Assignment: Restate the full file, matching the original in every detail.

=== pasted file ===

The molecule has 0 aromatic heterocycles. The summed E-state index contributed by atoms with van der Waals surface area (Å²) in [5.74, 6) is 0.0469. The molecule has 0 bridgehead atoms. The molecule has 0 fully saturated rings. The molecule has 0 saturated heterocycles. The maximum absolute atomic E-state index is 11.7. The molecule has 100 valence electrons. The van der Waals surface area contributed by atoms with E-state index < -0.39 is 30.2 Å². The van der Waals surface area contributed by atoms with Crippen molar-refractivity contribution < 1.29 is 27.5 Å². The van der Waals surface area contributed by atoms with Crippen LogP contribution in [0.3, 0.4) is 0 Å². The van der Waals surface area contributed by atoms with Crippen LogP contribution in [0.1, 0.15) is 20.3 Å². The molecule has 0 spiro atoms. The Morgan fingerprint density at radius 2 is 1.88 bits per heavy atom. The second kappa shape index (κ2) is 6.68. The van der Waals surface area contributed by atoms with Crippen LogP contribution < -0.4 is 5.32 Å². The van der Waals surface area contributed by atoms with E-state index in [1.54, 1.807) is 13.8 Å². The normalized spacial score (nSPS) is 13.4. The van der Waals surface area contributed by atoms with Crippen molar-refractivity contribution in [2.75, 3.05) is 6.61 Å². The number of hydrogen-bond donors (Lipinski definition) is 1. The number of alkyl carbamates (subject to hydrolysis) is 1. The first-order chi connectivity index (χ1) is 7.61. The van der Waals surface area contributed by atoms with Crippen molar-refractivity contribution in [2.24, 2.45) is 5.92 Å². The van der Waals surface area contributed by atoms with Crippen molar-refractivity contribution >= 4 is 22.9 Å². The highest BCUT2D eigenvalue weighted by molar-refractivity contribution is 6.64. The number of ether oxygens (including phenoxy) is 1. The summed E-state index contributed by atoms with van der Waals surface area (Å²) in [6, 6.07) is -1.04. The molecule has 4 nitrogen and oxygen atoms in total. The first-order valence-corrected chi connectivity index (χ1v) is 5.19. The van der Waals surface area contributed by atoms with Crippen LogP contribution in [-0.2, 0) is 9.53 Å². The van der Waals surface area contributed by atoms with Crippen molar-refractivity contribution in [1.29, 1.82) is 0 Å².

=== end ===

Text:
The molecule has 0 aromatic heterocycles. The summed E-state index contributed by atoms with van der Waals surface area (Å²) in [5.74, 6) is 0.0469. The molecule has 0 bridgehead atoms. The molecule has 0 fully saturated rings. The molecule has 0 saturated heterocycles. The maximum absolute atomic E-state index is 11.7. The molecule has 100 valence electrons. The van der Waals surface area contributed by atoms with E-state index < -0.39 is 30.2 Å². The van der Waals surface area contributed by atoms with Crippen molar-refractivity contribution < 1.29 is 27.5 Å². The van der Waals surface area contributed by atoms with Crippen LogP contribution in [0.3, 0.4) is 0 Å². The van der Waals surface area contributed by atoms with Crippen LogP contribution in [0.1, 0.15) is 20.3 Å². The molecule has 0 spiro atoms. The Morgan fingerprint density at radius 2 is 1.88 bits per heavy atom. The second kappa shape index (κ2) is 6.68. The van der Waals surface area contributed by atoms with Crippen LogP contribution < -0.4 is 5.32 Å². The van der Waals surface area contributed by atoms with E-state index in [1.54, 1.807) is 13.8 Å². The normalized spacial score (nSPS) is 13.4. The van der Waals surface area contributed by atoms with Crippen molar-refractivity contribution in [2.75, 3.05) is 6.61 Å². The number of hydrogen-bond donors (Lipinski definition) is 1. The number of alkyl carbamates (subject to hydrolysis) is 1. The first-order chi connectivity index (χ1) is 7.61. The van der Waals surface area contributed by atoms with Crippen molar-refractivity contribution in [2.24, 2.45) is 5.92 Å². The van der Waals surface area contributed by atoms with Crippen molar-refractivity contribution >= 4 is 22.9 Å². The highest BCUT2D eigenvalue weighted by molar-refractivity contribution is 6.64. The number of ether oxygens (including phenoxy) is 1. The summed E-state index contributed by atoms with van der Waals surface area (Å²) in [6, 6.07) is -1.04. The molecule has 4 nitrogen and oxygen atoms in total. The first-order valence-corrected chi connectivity index (χ1v) is 5.19. The van der Waals surface area contributed by atoms with Crippen LogP contribution in [-0.2, 0) is 9.53 Å². The van der Waals surface area contributed by atoms with Crippen molar-refractivity contribution in [1.29, 1.82) is 0 Å².